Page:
Behavioral responses to competing incentives and disincentives: Compliance with marine mammal protection
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Behavioral responses to competing incentives and disincentives: Compliance with marine mammal protection

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    In 2010, the Northeast U.S. sink gillnet fleet faced threats of indefinite closures to fishing if compliance rates with acoustic deterrent devices did not increase. Simultaneously, a catch share program with multiple “sectors” was implemented for groundfish, an important target for this fleet. This research examines whether the threat of closures, the transition to sectors, or both, influenced the increased compliance rate after 2010. We learned in focus groups [9], that some fishers left off one pinger for safety reasons. A multinomial logit model using deterrent (perceived likelihood of the detection of non-compliance), economic, and normative (social, cultural, legitimacy) factors was developed to understand three responses: full compliance, non-compliance (multiple pingers missing), and non-compliance presumed to be related to safety (single pinger missing). At-sea observers collect compliance data. Results suggest observed vessels in the single-pinger-missing violation group were not responsive to the threat of consequence closures, while the multiple-pingers-missing group were. This reveals the importance of fisher input in constructing models. The model did not find sector membership to be significant. We suspect there may be an influence that varies across sectors. Non-compliant vessels with lower inconsistent observer coverage were more likely to be non-complaint, suggesting compliance overall may be increased through “nudging,” a behavioral economics concept, via increased observer coverage. Increased observer coverage may be more cost-effective than increased enforcement. It is important to understand that regulatory change can introduce multiple incentives and disincentives influencing behavioral responses, as implemented in the 2010 Northeast U.S. groundfish gillnet fleet.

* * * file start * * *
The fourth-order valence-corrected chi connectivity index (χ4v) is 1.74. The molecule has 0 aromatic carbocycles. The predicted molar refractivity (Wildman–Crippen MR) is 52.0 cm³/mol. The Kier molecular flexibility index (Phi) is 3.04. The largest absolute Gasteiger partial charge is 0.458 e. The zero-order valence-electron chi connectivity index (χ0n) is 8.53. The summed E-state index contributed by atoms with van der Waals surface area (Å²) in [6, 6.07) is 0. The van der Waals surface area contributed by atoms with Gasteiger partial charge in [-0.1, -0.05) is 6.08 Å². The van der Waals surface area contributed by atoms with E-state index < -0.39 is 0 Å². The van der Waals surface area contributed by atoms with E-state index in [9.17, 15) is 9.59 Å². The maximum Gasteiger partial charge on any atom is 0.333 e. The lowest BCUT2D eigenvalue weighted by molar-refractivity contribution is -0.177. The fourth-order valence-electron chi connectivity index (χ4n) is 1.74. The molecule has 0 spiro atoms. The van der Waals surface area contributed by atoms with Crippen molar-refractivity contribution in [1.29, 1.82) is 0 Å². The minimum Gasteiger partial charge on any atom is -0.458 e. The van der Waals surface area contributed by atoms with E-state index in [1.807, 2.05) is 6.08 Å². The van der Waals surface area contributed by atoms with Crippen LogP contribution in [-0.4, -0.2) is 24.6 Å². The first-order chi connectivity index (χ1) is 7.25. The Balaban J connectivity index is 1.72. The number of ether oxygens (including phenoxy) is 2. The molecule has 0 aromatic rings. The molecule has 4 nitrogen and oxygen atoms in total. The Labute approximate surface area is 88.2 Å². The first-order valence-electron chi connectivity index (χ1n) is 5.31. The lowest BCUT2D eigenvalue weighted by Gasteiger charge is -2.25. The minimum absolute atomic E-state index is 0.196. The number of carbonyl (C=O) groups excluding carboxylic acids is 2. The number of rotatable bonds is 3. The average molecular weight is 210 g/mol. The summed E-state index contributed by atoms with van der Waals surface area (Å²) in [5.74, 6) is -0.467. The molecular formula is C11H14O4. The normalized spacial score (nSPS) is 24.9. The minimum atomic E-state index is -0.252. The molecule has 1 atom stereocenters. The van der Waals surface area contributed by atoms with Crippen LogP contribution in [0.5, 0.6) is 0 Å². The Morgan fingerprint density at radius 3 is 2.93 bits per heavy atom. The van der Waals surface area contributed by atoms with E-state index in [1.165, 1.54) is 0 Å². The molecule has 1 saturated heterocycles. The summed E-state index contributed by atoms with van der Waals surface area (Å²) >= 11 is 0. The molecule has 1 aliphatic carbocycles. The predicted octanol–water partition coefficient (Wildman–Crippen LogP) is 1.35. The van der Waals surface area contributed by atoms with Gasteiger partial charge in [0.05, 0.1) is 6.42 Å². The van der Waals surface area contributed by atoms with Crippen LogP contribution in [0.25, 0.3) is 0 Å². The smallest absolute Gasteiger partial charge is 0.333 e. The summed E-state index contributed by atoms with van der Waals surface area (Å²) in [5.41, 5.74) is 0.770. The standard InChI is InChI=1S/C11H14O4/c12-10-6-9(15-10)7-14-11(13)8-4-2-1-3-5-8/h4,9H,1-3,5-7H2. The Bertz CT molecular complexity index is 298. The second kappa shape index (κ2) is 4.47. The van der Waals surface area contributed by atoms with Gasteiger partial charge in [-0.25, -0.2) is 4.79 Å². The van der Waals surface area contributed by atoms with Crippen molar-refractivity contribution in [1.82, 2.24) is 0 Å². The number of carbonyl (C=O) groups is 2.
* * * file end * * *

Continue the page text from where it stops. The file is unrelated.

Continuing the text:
• Source:
    Marine Policy 132 (2021) 104674
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    CC BY
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